Marie Kondō, can you green up your act? By Leslie Kramer

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See Leslie help declutter her childhood family home and notice the meaning she attaches to objects. From Leslie pines for her shrines

Leslie Kramer has appeared many times in the magazine. She is Manager, Energy Retrofit Programs at Stanford University.¹

I first read The Life-Changing Magic of Tidying Up: The Japanese Art of Decluttering and Organizing in 2015, well before Marie Kondō became a cult figure and a verb.  I fell in love with the book immediately.  She won me over with the acknowledgement that most of us deeply desire to have neater homes, less clutter, and more harmony, and yet most of us are basically slobs. The engineer in me loved the idea of getting organized by focusing on categories, instead of on rooms or areas, and I was also taken in by her insights regarding the false pretenses that we use to hold on to junk.  I committed to following her plan, and made real headway.  However, I was pretty sure I’d relapse and be back to disorder, and to some extent I did regress, but I internalized the basics, and I have a calmer, less stormy relationship with my belongings, almost as though I had gone through couples therapy with my stuff.

Provided by Leslie

Provided by Leslie Kramer

But I still have some unresolved issues. As an environmentalist who’s concerned about  overconsumption, my first reaction was that Marie Kondō is preaching an ideology that hates too much stuff, and presents a vision of a less materialistic lifestyle.  And unlike, say, Real Simple magazine, which seems to be about selling new stuff to make it look like you are living simply,   Kondō does  emphasize that re-organizing shouldn’t mean going out and buying new containers, but that old shoe boxes for example can be used instead.

Interestingly though, Kondō  doesn’t frame her advice at all in terms of greenness or environmental sustainability. She is focused on reducing excesses in our homes, but somehow never makes any suggestions that we should buy less. We are supposed to ask if things we have give us joy before deciding to keep them, but she never takes the next step of advising  us to stop ourselves at the store and ask if the new thing we are buying is likely to give us joy.

The attic of Leslie's childhood home. One section is devoted to Leslie's stuff and memorabilia. [Photo: David Kramer]

The attic of Leslie’s childhood home, deeply in need of a Kondonization. One section is devoted to Leslie’s stuff and memorabilia. [Photo: David Kramer]

She also suggests that the way to clear out our houses is to let go of things we think we might need someday in the future. And if we realize a month later we needed that ethernet cable?  Oh just buy another one.

And as for the unwanted items, she devotes no attention to what to do with all the junk. She discourages giving it to friends and relatives, as that may just be adding to their overabundance of stuff. And there is no mention of recycling.  Nor is their mention of donating items to charity.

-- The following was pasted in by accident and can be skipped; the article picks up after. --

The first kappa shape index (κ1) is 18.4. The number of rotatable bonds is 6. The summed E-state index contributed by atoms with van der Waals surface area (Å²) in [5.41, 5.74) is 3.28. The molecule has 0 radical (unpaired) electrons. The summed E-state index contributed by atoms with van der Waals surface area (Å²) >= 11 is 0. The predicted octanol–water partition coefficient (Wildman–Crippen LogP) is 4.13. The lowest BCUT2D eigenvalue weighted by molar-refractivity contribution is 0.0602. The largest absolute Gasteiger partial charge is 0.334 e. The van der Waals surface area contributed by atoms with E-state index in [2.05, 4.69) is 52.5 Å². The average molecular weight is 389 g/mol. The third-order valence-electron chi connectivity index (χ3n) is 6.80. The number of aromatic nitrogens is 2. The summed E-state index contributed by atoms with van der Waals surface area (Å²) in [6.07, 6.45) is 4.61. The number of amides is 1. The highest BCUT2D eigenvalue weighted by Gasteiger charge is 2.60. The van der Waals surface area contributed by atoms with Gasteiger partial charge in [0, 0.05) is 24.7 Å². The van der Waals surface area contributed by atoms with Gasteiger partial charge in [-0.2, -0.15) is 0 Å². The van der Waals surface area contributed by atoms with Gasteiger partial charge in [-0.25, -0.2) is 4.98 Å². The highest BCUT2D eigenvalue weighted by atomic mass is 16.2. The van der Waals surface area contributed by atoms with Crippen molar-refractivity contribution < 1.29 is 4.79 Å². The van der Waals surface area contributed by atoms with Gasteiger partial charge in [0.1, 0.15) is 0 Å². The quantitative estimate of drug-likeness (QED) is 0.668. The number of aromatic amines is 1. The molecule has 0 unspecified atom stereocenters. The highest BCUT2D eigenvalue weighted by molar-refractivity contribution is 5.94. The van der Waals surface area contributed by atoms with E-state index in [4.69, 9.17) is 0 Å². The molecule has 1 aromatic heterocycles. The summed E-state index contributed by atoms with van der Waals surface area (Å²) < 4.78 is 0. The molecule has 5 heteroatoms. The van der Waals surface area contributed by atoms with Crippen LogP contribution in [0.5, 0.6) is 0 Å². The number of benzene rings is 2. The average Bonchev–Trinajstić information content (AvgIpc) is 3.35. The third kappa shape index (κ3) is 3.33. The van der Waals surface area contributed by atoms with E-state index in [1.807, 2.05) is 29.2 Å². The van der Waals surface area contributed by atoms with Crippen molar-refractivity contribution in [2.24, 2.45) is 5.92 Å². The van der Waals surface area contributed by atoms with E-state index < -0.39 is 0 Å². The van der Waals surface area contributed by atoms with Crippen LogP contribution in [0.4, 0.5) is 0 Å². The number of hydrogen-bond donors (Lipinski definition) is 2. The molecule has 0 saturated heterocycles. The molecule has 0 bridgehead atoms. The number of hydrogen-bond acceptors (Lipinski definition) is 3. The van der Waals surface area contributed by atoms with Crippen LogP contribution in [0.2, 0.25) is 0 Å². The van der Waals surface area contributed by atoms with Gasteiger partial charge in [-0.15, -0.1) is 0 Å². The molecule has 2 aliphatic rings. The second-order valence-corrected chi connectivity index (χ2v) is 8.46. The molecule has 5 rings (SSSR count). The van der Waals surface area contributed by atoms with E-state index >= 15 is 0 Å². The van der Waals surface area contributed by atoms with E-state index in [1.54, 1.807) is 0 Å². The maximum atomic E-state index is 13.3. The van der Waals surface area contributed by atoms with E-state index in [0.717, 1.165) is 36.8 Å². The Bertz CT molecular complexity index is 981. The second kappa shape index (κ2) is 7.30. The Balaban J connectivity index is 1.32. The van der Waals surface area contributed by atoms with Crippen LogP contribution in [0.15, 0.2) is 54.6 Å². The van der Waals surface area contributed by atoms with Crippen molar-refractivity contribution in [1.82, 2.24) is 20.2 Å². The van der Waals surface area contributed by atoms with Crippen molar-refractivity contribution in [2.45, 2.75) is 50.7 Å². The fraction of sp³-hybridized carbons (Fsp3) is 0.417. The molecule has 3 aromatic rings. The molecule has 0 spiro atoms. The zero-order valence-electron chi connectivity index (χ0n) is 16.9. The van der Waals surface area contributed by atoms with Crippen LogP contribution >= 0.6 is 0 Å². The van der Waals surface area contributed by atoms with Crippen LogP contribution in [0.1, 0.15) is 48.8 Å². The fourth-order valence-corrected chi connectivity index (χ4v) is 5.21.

A recent story on NPR related to the carrying capacity of the earth concluded that we would have to reduce consumption by 50% to sustain ourselves on an ever more crowded earth. Can Marie Kondō  help us with that challenge? I think she can, because if she can help us be happy with less stuff in our houses, then we should be happy buying less stuff in the first place. Unless the take away from her book is that we can buy a lot so long as we throw it away at the same pace that we’re buying it, i.e. if we don’t hold on to it too long.

Anthropologists talk about the meaning attached to objects, and Kondō  gets that, and gives us ways of stripping meaning from things so we can let go of them. She is not persuaded that we need to hang on to gifts, especially when the giver will never know if we’ve chucked it. She is proposing to disrupt some of our deepest cultural norms related to gifts to enable us to purge unused wedding presents and the like.  But can she help us disrupt our excessive gift exchange practices so we don’t give and get so many gifts in the first place?

Provided by Leslie Kramer

Provided by Leslie Kramer

Of course we have all heard that retail consumption is the engine of economic growth. Can we sustain an economy with less stuff? Books like Prosperity without Growth (Tim Jackson) argue that we can, so let’s assume for now that we will not be destroyed by under-consumption.  So we do want Kondō  to help us get there.

So Marie, in your next book or TV show, consider giving us tips on reducing what we buy. If we buy smarter, we’ll end up with much less to jettison.  And please also help us think of better ways to dispose of items that no longer give us joy. We need to determine if our trash is another person’s treasure  — and how to get the treasure to them.

¹Leslie Kramer in LinkedIn


If a flip phone is good enough for my senator, it’s good enough for me.

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See Leslie saving energy by trying to curb her cell phone habit.

Leslie pines for her shrines

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See Leslie help declutter and notice the meaning she attaches to objects.

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